Developer, philosophy MA, secular humanist activist, organizer of the Romanian EA group, blogger @ ghostlessmachine.com. Originally from Rio, based in Bucharest.
Fair enough, I admit I didn't do any deep research on luxury brands. My assumption that they make a lot of profit is based on the fact that many successful brands that also spend money on "R&D, marketing, office employee salaries, shipping, storage, dealing with returns and damages, and more" nevertheless manage to sell their products for very decent prices. So I really do not see what could justify another brand with presumably similar production costs selling almost identical products for 5 times the price. Based on the little I understand about human psychology and economics, it's about the exclusivity, the luxury, the idea of having something "limited edition". People think it's worth a lot because other people think it's worth a lot. But maybe I'm wrong and Louis Vuitton doesn't make a lot more profits than, say, Zara. I'm checking now and the net worth of Bernard Arnault (the CEO of Louis Vuitton and richest person in Europe) is more than twice that of Amancio Ortega (chairman of Zara), but I'm not sure this is the metric I should be looking at. In any case my main point is that the fact that we spend so much money as a society on something so "useless" is a moral scandal.
And as far as risk is concerned, I will use Printful and Etsy for the MVP, and they only charge fees when products are purchased, so the financial risk is literally zero. The only thing I may lose is time.
Honestly at this point the $50,000 item is more like a joke, something to make a point. I'd have a listing there to raise awareness of the fact that people really are spending that kind of money on stupid stuff all the time, which I think is a moral scandal. But of course, I'd be happy if somebody actually bought it! But in any case, although people usually don't buy t-shirts or hoodies for $50,000, they buy them for a few hundred dollars all the time. This shop idea is largely inspired by this Patriot Act episode:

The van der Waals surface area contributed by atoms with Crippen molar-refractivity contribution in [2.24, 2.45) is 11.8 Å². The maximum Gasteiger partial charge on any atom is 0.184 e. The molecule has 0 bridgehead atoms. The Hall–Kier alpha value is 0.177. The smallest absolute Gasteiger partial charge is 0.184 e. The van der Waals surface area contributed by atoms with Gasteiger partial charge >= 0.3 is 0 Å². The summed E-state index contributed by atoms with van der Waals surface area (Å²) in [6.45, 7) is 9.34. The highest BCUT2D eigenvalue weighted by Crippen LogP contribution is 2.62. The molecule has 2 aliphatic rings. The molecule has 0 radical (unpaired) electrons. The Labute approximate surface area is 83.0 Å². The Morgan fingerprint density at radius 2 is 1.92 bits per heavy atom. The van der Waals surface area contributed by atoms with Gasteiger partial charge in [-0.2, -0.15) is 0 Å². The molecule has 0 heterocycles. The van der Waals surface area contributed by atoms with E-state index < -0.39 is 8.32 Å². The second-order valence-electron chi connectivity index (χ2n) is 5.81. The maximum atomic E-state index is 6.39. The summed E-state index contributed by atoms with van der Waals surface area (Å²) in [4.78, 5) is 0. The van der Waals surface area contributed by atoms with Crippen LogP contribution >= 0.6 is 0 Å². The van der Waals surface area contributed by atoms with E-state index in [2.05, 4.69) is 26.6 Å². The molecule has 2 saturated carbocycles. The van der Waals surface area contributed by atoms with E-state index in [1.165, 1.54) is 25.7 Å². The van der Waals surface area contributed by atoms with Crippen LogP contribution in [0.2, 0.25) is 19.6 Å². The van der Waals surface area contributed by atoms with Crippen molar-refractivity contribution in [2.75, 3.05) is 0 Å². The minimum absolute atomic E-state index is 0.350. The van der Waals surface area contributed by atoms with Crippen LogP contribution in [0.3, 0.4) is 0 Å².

Yeah, I've thought about that as well. I guess it's not exactly EAs that I expect to be the main audience, but "conscious consumers" who are not necessarily super educated in ethics and EA, but who like to buy "eco" stuff, or who would be happy to buy a product if the profits are going to a any cause, like feminism or BLM, regardless of whether it's effective. I just prefer to say it goes to EA to simplify my life, and because I think EAs knows best how to use this money in the most ethical way possible. The way I see it, EA is about two things: (1) we should donate (2) effectively. I don't intend necessarily to focus on effectiveness so much. I want to focus more on the moral imperative to donate something.